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How dare you fly?: on the recent anti-flying movement triggered by Greta Thunberg

As a fiery Greta Thunberg called out world leaders on their actions impacting the environment — at the recently-concluded Climate Action Summit at the UN headquarters in New York — she birthed a new movement well before she arrived: flight shaming.

Having chosen to sail to the event rather than take a flight, the 16-year-old has got everyone thinking about how leaders headlining such global events get there. Reportedly, it has also led to an anti-flying movement — flight shame, or flygskam in Swedish — resulting in a decline in Swedish passengers travelling by air and opting instead for low-carbon alternatives such as rail and electric-powered road travel.

Don’t follow the leader

Worldwide, flights produced 895 million tonnes of CO2 in 2018. In stark comparison, humans globally produced about 42 billion tonnes of CO2 (atag.org). And as per an analysis from the International Air Transport Association (IATA), the number of air travellers could double to 8.2 billion in 2037.

Greta Thunberg, a 16-year-old Swedish climate activist, waves after sailing in New York harbor aboard the Malizia II in August 2019.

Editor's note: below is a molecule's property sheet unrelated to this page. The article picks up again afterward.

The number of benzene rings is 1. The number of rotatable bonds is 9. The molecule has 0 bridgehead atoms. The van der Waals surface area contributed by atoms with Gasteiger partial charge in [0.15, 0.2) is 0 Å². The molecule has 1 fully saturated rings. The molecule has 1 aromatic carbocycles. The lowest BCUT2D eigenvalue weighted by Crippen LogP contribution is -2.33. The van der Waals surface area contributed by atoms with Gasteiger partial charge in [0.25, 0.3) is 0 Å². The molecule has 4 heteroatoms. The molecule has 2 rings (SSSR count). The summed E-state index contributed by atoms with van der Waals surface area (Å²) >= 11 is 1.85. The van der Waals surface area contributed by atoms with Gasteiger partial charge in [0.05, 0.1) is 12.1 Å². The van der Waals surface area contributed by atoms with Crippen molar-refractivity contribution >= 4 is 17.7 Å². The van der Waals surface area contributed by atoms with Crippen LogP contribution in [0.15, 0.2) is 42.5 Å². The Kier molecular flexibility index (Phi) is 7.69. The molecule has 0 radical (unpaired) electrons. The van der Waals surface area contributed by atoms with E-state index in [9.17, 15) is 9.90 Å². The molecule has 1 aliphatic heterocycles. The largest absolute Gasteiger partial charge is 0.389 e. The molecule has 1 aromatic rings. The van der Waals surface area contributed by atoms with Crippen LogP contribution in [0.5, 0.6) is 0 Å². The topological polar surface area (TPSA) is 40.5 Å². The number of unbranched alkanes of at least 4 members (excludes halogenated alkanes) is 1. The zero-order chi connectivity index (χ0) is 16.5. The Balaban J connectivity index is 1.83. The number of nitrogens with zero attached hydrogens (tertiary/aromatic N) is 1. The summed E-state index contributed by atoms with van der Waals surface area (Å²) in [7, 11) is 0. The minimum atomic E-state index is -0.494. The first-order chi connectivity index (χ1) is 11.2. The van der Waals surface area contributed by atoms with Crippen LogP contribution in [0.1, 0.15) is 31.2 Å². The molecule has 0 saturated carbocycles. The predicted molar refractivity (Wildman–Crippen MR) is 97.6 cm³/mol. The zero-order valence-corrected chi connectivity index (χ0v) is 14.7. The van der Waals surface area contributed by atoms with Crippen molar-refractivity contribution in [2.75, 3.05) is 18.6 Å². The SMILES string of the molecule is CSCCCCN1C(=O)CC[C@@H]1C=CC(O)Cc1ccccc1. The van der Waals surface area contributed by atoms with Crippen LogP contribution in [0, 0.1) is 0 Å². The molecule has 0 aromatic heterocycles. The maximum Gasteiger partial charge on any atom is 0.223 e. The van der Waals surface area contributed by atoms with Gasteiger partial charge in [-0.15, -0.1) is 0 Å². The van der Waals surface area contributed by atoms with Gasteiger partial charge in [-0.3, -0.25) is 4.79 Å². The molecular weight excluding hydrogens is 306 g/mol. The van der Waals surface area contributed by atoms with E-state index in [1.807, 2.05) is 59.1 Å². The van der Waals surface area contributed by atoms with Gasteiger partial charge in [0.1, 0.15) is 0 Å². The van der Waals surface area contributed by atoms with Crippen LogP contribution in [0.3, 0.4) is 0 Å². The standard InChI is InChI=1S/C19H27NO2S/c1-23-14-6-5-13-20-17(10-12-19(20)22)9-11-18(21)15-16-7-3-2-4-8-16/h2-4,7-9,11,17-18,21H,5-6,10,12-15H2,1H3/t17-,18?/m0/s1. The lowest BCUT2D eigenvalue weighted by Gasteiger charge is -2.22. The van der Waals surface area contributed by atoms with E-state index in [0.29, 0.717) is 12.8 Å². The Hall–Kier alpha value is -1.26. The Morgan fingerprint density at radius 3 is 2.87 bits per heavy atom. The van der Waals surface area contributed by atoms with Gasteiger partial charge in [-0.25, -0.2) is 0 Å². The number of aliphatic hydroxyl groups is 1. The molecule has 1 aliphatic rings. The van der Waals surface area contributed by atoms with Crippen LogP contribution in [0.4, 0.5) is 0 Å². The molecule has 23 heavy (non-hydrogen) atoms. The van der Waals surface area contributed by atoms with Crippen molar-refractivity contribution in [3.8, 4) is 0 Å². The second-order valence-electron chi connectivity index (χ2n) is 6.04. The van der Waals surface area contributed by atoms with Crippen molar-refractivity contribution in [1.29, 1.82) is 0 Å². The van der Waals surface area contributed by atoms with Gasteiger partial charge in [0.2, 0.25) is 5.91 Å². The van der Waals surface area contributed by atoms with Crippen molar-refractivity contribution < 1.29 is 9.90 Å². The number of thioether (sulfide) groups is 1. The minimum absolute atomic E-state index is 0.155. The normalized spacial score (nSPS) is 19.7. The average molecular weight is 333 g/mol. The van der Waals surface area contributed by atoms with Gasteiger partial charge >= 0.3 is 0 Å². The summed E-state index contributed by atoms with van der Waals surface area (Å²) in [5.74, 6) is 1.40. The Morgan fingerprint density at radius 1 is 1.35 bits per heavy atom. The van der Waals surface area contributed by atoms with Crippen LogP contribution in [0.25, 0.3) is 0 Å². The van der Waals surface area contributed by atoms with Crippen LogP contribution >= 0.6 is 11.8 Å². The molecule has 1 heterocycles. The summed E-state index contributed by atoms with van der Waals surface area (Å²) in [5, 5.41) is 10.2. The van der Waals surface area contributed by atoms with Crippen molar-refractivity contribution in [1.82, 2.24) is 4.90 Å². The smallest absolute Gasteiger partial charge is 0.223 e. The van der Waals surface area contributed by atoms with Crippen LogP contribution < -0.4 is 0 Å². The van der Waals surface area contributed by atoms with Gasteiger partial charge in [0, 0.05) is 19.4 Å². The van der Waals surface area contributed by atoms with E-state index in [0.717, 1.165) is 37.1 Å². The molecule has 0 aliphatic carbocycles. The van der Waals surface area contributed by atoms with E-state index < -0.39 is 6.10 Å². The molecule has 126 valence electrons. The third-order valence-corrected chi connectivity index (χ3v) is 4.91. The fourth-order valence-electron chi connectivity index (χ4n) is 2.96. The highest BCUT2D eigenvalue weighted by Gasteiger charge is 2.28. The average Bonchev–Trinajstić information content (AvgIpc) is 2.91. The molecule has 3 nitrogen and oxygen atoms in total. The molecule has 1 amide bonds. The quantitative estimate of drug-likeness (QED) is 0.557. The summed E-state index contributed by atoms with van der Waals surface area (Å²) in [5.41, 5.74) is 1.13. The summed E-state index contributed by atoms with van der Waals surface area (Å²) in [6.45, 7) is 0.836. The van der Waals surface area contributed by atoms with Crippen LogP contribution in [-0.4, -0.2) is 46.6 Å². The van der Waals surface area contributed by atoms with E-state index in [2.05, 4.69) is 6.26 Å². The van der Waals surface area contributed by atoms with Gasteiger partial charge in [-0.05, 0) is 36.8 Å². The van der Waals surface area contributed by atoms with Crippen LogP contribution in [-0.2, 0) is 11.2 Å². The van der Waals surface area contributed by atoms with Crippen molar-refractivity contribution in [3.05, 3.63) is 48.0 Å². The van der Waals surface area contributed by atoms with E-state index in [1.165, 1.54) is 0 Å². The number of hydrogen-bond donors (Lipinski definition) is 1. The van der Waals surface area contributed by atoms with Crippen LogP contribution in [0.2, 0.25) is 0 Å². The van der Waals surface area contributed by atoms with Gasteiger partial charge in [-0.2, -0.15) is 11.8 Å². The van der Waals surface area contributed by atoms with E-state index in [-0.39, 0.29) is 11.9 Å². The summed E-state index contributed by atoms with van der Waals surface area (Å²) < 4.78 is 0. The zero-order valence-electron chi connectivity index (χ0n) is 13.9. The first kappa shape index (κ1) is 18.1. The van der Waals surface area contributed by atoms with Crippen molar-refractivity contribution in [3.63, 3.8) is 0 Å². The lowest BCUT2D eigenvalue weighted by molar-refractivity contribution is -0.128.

| Photo Credit: Mary Altaffer

An interesting report by travel site fromAtoB.com analysed 259 international flights taken by 15 world leaders (based on countries that were willing to share data) who attended this year’s G20 Summit in Osaka, Japan. Ranking leaders based on their travel footprint, it found that US President Donald Trump had the second-largest carbon travel footprint of the G20 leaders in 2018. It was found that his aircraft, a Boeing 747-200B, emitted the most CO2 per kilometre at 88 kg/km. Prime Minister Narendra Modi’s Boeing 777-300 emitted 51 kg/km.

When combined, all 15 leaders emitted a whopping 96,530.6 tonnes of CO2 last year, and this doesn’t include the internal flights taken in their home countries.

Green aviation

But will the movement gain momentum and lead to cuts in flights? Perhaps not. The aviation industry plays a huge role in the delivery of aid and medical facilities to disaster-struck regions, in the delivery of fresh produce, it cuts down significant travel time, and it supports employment. Over 65 million jobs are supported worldwide in aviation and related tourism. Of this, 10.2 million people work directly in the industry (atag.org).

What the industry could do is opt for bio-fuels wherever possible, optimise current operations, and look at cutting down the total number of flights. Bio-fuel-derived sources such as algae, jatropha, or waste by-products have been shown to reduce the carbon footprint of aviation fuel by up to 80% over a full lifecycle (atag.org).

For the haters

For those still pointing fingers at Thunberg, mocking her tone and mannerisms (she has Asperger syndrome, and believes her ‘neurodiversity’ has enabled her to see climate change with a different lens), and the fact that she could be a ‘puppet’ or a ‘scripted gimmick’, I suggest you learn a thing or two instead from the many issues she’s highlighted in the last month alone: something our governments have ignored over decades.

As for debating whether it is all scripted, if it is, we are all the losers here.

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